Addiction is a complex but treatable disease that affects brain function and behavior. When someone or their family is considering different treatment facilities, they should account for the complexity of addiction and the needs of the individual. The objective of attending an inpatient rehab center for addiction treatment is to stop using the drug and re-learn how to live a productive life without it.

Following a full medical detox, most people benefit from inpatient rehab. Inpatient drug rehab can last anywhere from a few weeks to several months. Patients stay overnight in the rehab facility and participate in intensive treatment programs and therapy. Once someone completes rehab, their addiction treatment team will create an aftercare plan, which may include continuing therapy and participation in a 12-step program like Narcotics Anonymous.


Many rehab programs will also have early morning classes or programs. Group sessions occur during inpatient rehab, as do individual therapy sessions. Family therapy may be part of inpatient rehab when it’s feasible. Alternative forms of therapy may be introduced during inpatient rehab, like a holistic therapy program, yoga for addiction recovery, or an addiction treatment massage therapy.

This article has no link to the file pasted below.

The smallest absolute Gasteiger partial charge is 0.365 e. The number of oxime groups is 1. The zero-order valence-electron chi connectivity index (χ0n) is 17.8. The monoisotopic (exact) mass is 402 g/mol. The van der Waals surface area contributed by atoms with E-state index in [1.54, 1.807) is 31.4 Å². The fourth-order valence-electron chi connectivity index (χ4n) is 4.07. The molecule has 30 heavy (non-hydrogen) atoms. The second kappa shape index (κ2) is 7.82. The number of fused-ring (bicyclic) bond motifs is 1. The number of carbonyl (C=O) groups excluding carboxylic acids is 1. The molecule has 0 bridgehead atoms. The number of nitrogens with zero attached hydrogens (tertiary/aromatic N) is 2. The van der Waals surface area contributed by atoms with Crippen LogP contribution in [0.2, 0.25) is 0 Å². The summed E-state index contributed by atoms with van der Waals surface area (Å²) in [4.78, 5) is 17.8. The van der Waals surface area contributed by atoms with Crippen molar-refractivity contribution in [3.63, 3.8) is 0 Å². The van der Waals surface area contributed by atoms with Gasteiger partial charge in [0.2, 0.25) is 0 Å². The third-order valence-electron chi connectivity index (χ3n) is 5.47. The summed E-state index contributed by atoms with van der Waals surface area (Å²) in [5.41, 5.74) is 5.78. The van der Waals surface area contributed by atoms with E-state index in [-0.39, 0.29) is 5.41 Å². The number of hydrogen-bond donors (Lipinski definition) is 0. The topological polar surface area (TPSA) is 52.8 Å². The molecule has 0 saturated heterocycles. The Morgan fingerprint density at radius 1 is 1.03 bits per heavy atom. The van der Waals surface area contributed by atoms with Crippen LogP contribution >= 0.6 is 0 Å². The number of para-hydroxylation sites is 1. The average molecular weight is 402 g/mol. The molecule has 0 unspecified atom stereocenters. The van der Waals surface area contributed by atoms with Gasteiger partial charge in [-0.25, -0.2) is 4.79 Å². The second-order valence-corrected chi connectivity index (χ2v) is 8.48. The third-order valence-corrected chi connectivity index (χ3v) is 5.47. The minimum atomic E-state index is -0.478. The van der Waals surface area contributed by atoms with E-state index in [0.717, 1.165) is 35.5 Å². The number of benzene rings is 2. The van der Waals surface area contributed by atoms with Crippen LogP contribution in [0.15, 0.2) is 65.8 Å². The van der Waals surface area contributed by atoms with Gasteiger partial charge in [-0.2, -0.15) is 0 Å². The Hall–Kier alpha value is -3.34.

Several different modalities of psychotherapy have been used in the treatment of mental health disorders along with addiction, including:

  • Cognitive Behavioral Therapy (CBT) – is an effective treatment that involves changing both the patterns of negative thoughts and the behavioral routines which are affecting the daily life of the depressed person for various forms of depression.
  • Dialectical Behavioral Therapy – is a comprehensive mental health and substance abuse treatment program whose ultimate goal is to aid patients in their efforts to build a life worth living. The main goal of DBT is to help a person develop what is referred to as a “clear mind.” 
  • Solution-focused therapy is an approach interested in solutions that can be quickly implemented with a simple first step leading to further positive consequences.

Dual Diagnosis Treatment

Drug abuse and mental health disorders often co-occur. Traumatic experiences can often result in mental health disorders and substance abuse. Dual-diagnosis rehabilitation treats both of these issues together. The best approach for the treatment of dual diagnosis is an integrated system. This strategy treats both the substance abuse problem and the mental disorder simultaneously. Regardless of which diagnosis (mental health or substance abuse problem) came first, long-term recovery will depend mainly on the treatment for both diseases done by the same team or provider.